A pilot trial has shown electronic noses may be employed to detect prostate cancer. Matching the accuracy of standard blood tests, the ChemPro 100 tests the air above urine samples, proving a sensitivity of 78% in recent tests. A cluster of sensors inside the eNose respond to the distinctive “smell print” of an odour. Reports in the eighties of dogs detecting owners’ prostate cancer serve as a precursor to the technology now used within the food industry, in agriculture and the military.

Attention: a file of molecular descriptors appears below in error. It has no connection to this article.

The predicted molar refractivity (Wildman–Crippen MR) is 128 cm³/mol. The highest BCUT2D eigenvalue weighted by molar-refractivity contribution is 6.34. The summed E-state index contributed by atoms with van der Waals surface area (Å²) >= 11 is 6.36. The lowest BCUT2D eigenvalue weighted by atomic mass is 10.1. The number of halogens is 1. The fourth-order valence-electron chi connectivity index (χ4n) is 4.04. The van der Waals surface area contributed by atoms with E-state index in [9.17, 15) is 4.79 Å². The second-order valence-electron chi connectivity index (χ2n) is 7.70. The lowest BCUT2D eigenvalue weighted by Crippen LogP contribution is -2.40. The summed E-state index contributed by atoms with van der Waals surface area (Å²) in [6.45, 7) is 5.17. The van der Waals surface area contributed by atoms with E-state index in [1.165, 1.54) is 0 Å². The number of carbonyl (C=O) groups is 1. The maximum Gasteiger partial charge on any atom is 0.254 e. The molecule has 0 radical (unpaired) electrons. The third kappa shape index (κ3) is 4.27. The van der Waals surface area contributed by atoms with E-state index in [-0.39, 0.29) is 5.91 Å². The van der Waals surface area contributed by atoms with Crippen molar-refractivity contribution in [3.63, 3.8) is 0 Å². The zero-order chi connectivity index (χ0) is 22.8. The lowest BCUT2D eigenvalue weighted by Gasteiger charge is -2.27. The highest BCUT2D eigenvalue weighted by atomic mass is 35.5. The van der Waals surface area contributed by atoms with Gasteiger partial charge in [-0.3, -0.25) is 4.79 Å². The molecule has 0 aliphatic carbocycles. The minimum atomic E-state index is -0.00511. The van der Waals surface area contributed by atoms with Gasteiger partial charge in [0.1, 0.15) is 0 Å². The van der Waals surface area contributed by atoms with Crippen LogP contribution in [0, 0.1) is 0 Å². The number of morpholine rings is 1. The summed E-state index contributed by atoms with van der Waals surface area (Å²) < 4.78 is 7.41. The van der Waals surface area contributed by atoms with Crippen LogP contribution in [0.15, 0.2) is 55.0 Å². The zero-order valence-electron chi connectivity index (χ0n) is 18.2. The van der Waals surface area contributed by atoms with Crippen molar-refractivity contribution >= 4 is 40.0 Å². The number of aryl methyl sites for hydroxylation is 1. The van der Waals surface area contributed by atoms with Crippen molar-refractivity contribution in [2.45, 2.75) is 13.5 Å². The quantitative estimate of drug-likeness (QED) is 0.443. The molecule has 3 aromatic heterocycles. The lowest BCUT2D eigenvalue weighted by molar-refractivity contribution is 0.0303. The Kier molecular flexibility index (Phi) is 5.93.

This story was originally found in the British newspaper The Independent w/c 28/03. Not available online. Story also reported on the following BBC news site: http://www.bbc.co.uk/news/magazine-26472225